A concern raised by one member of your board centered on program cuts that were believed to have been recently made at Cabot. According to the article, the board member asserted that, “They cut their art. They cut their music. They cut their gym.” In fact, we are fortunate to have a dynamic and talented PreK-12 art teacher who currently offers an AP Art option for interested high school students, in addition to her other classes. Neither that program or position have been cut. We also have a vibrant music program at Cabot which, for years, has successfully varied its focus year-to-year according to the particular skills and interests of the students involved — from providing accompanying music for student-written plays to organizing and performing in a touring band, The Limes. Moreover, Cabot’s secondary music program has been celebrated throughout the state for being innovative and highly personalized. As part of a challenging budget process last spring, we eliminated a part-time elementary music teacher from the school’s program this year. Middle- and high-school students continue to reap large benefits from our music program, and we’re hopeful that elementary music can be included again in next year’s budget. Finally, no cuts have been made to our physical education classes. We did enter into a cooperative agreement with Twinfield this year for two of our varsity sports (in an effort to address decreased participation numbers), and this fall’s combined Cabot/Twinfield boys soccer team played extremely well.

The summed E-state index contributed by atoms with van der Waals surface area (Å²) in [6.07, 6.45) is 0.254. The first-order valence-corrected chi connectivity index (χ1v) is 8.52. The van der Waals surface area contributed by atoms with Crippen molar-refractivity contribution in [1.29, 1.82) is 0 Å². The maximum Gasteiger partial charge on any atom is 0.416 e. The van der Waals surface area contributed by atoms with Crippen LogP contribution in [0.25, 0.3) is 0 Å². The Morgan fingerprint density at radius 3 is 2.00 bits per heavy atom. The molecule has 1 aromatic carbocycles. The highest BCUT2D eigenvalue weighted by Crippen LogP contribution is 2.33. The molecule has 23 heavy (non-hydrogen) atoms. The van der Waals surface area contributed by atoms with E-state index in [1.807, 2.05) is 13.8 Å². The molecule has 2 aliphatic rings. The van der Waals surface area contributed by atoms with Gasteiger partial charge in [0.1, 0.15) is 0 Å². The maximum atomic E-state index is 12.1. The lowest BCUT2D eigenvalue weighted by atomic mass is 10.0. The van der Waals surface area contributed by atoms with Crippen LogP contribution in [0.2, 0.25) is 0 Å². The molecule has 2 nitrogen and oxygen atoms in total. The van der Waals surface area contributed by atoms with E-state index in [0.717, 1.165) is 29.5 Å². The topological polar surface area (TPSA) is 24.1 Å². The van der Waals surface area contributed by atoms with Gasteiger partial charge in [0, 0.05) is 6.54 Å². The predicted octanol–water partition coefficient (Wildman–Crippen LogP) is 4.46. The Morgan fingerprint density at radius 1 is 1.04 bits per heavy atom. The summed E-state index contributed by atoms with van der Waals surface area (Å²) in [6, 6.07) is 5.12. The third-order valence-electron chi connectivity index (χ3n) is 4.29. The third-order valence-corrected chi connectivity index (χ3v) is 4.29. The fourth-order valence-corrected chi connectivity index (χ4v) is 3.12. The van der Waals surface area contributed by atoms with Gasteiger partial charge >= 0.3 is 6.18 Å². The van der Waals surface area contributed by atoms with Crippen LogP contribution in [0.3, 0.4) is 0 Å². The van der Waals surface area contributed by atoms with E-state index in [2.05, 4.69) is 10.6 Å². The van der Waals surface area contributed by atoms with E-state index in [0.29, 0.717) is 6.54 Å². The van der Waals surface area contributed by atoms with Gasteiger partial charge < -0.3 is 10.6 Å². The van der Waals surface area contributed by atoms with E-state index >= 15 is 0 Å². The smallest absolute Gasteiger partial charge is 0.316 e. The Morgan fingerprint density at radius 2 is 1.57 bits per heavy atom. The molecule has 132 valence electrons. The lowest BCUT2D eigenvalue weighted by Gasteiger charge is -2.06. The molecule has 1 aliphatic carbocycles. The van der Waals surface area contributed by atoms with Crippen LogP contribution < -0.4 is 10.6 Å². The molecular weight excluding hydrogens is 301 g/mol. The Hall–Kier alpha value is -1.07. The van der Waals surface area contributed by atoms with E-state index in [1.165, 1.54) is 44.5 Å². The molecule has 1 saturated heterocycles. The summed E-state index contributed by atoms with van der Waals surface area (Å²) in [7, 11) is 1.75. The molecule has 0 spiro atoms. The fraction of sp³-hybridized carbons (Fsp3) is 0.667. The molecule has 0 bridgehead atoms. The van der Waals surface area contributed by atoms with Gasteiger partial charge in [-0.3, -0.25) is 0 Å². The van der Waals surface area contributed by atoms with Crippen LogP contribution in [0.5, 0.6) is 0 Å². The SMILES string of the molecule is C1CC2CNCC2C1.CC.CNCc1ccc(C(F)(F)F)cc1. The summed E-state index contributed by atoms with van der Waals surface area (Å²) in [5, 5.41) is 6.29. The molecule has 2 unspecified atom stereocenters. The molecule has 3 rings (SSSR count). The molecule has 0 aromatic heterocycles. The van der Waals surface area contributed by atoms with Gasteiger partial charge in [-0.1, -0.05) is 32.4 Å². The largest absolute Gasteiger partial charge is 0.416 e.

2. General concerns about Cabot School